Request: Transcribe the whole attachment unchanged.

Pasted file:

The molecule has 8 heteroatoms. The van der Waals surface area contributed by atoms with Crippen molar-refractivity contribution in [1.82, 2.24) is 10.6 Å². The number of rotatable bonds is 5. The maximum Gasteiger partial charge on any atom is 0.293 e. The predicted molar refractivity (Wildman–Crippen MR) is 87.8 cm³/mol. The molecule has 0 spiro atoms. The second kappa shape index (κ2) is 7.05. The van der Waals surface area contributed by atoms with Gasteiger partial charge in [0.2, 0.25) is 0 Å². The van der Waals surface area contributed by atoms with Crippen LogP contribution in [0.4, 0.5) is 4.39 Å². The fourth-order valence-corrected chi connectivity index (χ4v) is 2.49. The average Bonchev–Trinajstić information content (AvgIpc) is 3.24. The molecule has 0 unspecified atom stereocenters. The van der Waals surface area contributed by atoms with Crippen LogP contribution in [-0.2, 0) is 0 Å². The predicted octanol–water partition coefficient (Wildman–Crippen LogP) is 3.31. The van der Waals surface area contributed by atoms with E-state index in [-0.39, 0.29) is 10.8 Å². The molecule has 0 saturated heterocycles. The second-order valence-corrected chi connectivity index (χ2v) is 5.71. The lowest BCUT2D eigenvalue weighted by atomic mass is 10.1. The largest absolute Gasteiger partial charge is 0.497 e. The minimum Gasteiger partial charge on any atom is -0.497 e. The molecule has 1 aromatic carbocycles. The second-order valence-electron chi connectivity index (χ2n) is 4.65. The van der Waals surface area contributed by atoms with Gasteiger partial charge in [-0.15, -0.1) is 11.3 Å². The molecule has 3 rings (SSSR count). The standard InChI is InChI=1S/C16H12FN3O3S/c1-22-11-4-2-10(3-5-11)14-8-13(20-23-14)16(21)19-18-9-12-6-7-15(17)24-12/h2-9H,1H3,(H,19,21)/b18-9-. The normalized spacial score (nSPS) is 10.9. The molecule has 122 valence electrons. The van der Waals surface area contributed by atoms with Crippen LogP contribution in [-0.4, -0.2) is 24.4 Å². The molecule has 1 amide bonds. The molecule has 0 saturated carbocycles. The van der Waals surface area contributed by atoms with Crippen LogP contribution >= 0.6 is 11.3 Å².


The molecule has 8 heteroatoms. The van der Waals surface area contributed by atoms with Crippen molar-refractivity contribution in [1.82, 2.24) is 10.6 Å². The number of rotatable bonds is 5. The maximum Gasteiger partial charge on any atom is 0.293 e. The predicted molar refractivity (Wildman–Crippen MR) is 87.8 cm³/mol. The molecule has 0 spiro atoms. The second kappa shape index (κ2) is 7.05. The van der Waals surface area contributed by atoms with Gasteiger partial charge in [0.2, 0.25) is 0 Å². The van der Waals surface area contributed by atoms with Crippen LogP contribution in [0.4, 0.5) is 4.39 Å². The fourth-order valence-corrected chi connectivity index (χ4v) is 2.49. The average Bonchev–Trinajstić information content (AvgIpc) is 3.24. The molecule has 0 unspecified atom stereocenters. The van der Waals surface area contributed by atoms with Crippen LogP contribution in [-0.2, 0) is 0 Å². The predicted octanol–water partition coefficient (Wildman–Crippen LogP) is 3.31. The van der Waals surface area contributed by atoms with E-state index in [-0.39, 0.29) is 10.8 Å². The molecule has 0 saturated heterocycles. The second-order valence-corrected chi connectivity index (χ2v) is 5.71. The lowest BCUT2D eigenvalue weighted by atomic mass is 10.1. The largest absolute Gasteiger partial charge is 0.497 e. The minimum Gasteiger partial charge on any atom is -0.497 e. The molecule has 1 aromatic carbocycles. The second-order valence-electron chi connectivity index (χ2n) is 4.65. The van der Waals surface area contributed by atoms with Gasteiger partial charge in [-0.15, -0.1) is 11.3 Å². The molecule has 3 rings (SSSR count). The standard InChI is InChI=1S/C16H12FN3O3S/c1-22-11-4-2-10(3-5-11)14-8-13(20-23-14)16(21)19-18-9-12-6-7-15(17)24-12/h2-9H,1H3,(H,19,21)/b18-9-. The normalized spacial score (nSPS) is 10.9. The molecule has 122 valence electrons. The van der Waals surface area contributed by atoms with Crippen LogP contribution in [-0.4, -0.2) is 24.4 Å². The molecule has 1 amide bonds. The molecule has 0 saturated carbocycles. The van der Waals surface area contributed by atoms with Crippen LogP contribution >= 0.6 is 11.3 Å².